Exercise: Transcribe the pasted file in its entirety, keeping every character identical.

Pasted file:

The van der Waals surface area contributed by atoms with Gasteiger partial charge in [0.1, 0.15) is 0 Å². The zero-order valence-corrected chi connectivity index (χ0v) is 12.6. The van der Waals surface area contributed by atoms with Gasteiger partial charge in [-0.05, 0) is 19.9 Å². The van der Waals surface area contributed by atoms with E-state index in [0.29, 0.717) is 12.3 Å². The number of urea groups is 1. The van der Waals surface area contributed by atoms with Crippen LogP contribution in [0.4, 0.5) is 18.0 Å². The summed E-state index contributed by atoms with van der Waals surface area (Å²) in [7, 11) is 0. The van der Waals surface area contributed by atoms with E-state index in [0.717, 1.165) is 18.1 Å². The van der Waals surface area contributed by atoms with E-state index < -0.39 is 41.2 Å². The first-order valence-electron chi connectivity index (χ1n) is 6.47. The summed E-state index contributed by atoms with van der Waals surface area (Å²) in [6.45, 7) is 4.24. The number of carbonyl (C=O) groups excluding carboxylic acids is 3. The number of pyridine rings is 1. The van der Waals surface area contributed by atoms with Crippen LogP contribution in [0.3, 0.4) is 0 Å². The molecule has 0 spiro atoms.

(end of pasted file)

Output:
The van der Waals surface area contributed by atoms with Gasteiger partial charge in [0.1, 0.15) is 0 Å². The zero-order valence-corrected chi connectivity index (χ0v) is 12.6. The van der Waals surface area contributed by atoms with Gasteiger partial charge in [-0.05, 0) is 19.9 Å². The van der Waals surface area contributed by atoms with E-state index in [0.29, 0.717) is 12.3 Å². The number of urea groups is 1. The van der Waals surface area contributed by atoms with Crippen LogP contribution in [0.4, 0.5) is 18.0 Å². The summed E-state index contributed by atoms with van der Waals surface area (Å²) in [7, 11) is 0. The van der Waals surface area contributed by atoms with E-state index in [0.717, 1.165) is 18.1 Å². The van der Waals surface area contributed by atoms with E-state index < -0.39 is 41.2 Å². The first-order valence-electron chi connectivity index (χ1n) is 6.47. The summed E-state index contributed by atoms with van der Waals surface area (Å²) in [6.45, 7) is 4.24. The number of carbonyl (C=O) groups excluding carboxylic acids is 3. The number of pyridine rings is 1. The van der Waals surface area contributed by atoms with Crippen LogP contribution in [0.3, 0.4) is 0 Å². The molecule has 0 spiro atoms.